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I started this book, a loan from my brother-in-law. Got discussed a bit in one of the Facebook wargaming art groups where I said it was pretty heavy on technical jargon. The author did a great job of describing the history of the Italian submarine service and the different types of midget subs, etc., but left me a bit cold. Not ready to give up yet as I'm told Chapter 8 is where it starts to get interesting, but it will take a good deal of patience to plow through the other stuff I think.
 

JimWhite

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Reading Craig Symonds book "The Battle of Midway". This is the "Shattered Sword" for the American side.
I recently finished "Shattered Sword" and found it to be a great read. It took aim at much of the commonly accepted history I've heard all my life about the battle and was very persuasive in the author's conclusion.

Highly recommended to anybody who enjoys naval history.
 

Yuri0352

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As a result of Ultimate Admiral: Dreadnaughts and Age of Sail - got my naval bug on again, joined usni - $65 a year for some really good book discounts.
I've been a member ever since I was a PFC and I first read a copy of Proceedings in the USS Tripoli's library. I especially look forward to the November issues which are USMC-themed. I have the highest recommendations for their Naval History magazine as well, a publication which also includes articles on several foreign naval forces throughout history.
 

djohannsen

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I've been a member ever since I was a PFC and I first read a copy of Proceedings in the USS Tripoli's library.
I assume that you maintain your membership in the Marine Corps Association? I did for about the first decade after I left the gun club, but then let my membership lapse. I should probably rectify this.
 

Yuri0352

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I assume that you maintain your membership in the Marine Corps Association? I did for about the first decade after I left the gun club, but then let my membership lapse. I should probably rectify this.
I never was a member of the Association, however I'm about to spend the big bucks to join the Marine Corps Memorial in San Francisco.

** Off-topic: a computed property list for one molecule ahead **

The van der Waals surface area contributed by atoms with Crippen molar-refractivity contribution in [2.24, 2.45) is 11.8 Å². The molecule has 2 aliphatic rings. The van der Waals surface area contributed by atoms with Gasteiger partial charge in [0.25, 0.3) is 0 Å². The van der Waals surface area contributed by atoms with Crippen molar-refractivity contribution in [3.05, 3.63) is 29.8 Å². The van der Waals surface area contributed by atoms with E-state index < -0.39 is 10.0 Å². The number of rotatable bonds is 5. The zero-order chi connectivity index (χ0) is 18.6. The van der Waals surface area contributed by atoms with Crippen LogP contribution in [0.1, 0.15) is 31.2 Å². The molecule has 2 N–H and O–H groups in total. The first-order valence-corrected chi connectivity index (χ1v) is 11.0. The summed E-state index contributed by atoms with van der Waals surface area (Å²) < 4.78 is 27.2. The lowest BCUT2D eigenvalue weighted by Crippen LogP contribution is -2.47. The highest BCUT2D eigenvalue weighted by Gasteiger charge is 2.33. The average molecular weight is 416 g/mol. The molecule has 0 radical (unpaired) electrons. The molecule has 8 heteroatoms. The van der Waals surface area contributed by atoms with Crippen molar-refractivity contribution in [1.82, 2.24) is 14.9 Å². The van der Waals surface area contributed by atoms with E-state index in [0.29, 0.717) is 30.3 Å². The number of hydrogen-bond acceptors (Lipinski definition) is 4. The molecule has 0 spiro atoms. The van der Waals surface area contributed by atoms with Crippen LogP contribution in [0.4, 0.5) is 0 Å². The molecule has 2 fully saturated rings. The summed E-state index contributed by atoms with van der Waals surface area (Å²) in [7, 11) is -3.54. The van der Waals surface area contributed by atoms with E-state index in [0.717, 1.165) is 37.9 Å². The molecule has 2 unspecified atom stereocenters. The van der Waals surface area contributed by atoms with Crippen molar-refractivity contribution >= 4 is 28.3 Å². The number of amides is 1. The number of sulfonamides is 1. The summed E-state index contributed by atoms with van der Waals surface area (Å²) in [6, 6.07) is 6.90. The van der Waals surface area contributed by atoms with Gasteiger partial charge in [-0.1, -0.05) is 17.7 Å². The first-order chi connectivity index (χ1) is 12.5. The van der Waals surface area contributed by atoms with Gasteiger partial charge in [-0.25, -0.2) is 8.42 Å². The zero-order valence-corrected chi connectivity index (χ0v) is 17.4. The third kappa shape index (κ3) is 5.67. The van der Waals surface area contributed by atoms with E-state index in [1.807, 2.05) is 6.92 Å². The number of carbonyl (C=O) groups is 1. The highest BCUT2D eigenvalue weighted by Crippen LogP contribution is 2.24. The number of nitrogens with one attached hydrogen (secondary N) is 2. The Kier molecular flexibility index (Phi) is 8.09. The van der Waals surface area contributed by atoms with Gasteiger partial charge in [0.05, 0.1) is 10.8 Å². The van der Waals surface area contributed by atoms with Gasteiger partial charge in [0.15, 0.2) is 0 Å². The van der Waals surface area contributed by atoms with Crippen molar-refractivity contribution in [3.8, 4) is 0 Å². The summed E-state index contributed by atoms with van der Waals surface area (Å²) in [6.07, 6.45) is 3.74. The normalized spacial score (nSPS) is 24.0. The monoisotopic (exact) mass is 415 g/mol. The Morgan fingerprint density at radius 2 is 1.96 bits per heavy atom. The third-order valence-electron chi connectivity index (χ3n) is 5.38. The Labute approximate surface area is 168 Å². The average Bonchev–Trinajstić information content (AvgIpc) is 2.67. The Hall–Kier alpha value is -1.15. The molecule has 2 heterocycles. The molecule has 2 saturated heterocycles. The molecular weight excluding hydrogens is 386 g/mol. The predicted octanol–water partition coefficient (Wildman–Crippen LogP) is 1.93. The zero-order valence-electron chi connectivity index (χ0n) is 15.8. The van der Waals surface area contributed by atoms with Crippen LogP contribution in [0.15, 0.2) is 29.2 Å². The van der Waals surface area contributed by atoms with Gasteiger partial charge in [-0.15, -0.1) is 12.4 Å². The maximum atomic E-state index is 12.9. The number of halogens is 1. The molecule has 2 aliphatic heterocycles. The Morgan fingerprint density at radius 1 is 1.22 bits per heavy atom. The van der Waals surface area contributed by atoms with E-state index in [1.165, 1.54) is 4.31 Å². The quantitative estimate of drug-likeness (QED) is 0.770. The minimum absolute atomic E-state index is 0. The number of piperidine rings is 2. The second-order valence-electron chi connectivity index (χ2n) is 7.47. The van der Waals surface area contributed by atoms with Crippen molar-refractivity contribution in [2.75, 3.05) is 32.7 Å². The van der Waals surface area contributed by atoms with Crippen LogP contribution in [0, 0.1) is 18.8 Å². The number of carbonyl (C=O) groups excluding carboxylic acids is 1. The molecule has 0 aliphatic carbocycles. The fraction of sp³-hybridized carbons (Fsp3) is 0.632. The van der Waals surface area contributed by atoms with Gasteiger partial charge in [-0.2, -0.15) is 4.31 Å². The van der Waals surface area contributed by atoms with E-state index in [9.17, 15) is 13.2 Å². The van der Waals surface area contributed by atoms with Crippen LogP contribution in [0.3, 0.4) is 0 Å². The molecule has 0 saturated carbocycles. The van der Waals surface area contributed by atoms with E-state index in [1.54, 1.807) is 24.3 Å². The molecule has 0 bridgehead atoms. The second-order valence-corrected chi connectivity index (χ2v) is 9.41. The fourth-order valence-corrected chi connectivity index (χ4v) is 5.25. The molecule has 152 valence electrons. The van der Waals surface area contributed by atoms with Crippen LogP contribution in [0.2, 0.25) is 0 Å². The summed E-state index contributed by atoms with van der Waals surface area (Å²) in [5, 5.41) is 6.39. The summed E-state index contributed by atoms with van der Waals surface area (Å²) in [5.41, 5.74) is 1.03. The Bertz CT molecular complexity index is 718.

von Marwitz

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I recently finished "Shattered Sword" and found it to be a great read. It took aim at much of the commonly accepted history I've heard all my life about the battle and was very persuasive in the author's conclusion.

Highly recommended to anybody who enjoys naval history.
I agree. I read that book two years ago, I believe, and I found it extremely interesting way beyond its detailed description of the battle of Midway itself.

von Marwitz
 

Jumbo

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Reading Craig Symonds book "The Battle of Midway". This is the "Shattered Sword" for the American side. Just getting to the critical 5 minutes, but so far he does a very good job of laying out sequence of events and a lot of important
detail about the good and the bad of American performance: Hornet's performance was awful, Yorktown got it right, a really mixed airgroup, but a lot of veteran pilots. It confirms Parshall's account of how Yamamoto bullied Japanese decision making to make the Midway campaign.
High recommend.
Read "Shattered Sword" and enjoyed it very much - great reading.
Reading your post has moved me to order Symonds' "The Battle of Midway".
Thank you.
 

Yuri0352

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I have just finished 'Rampage' by James M. Scott. This is the story of the battle for Manila in 1945, and a painfully detailed account of the atrocities committed by the Japanese military upon the civilian population of the city, even while the battle was taking place. The book is very revealing in its descriptions of the personalities and motivations of generals MacArthur and Yamashita. I found the book to be quite fascinating, however the graphic and heartbreaking accounts of the atrocities as recounted by the filipino civilian survivors were very difficult to read for prolonged periods. The portion of the book regarding Yamashita's war crimes trial was especially compelling. The trial chapter certainly addressed several legal questions, and leaves the reader to ponder whether a trial would be conducted in such a manner during the current age.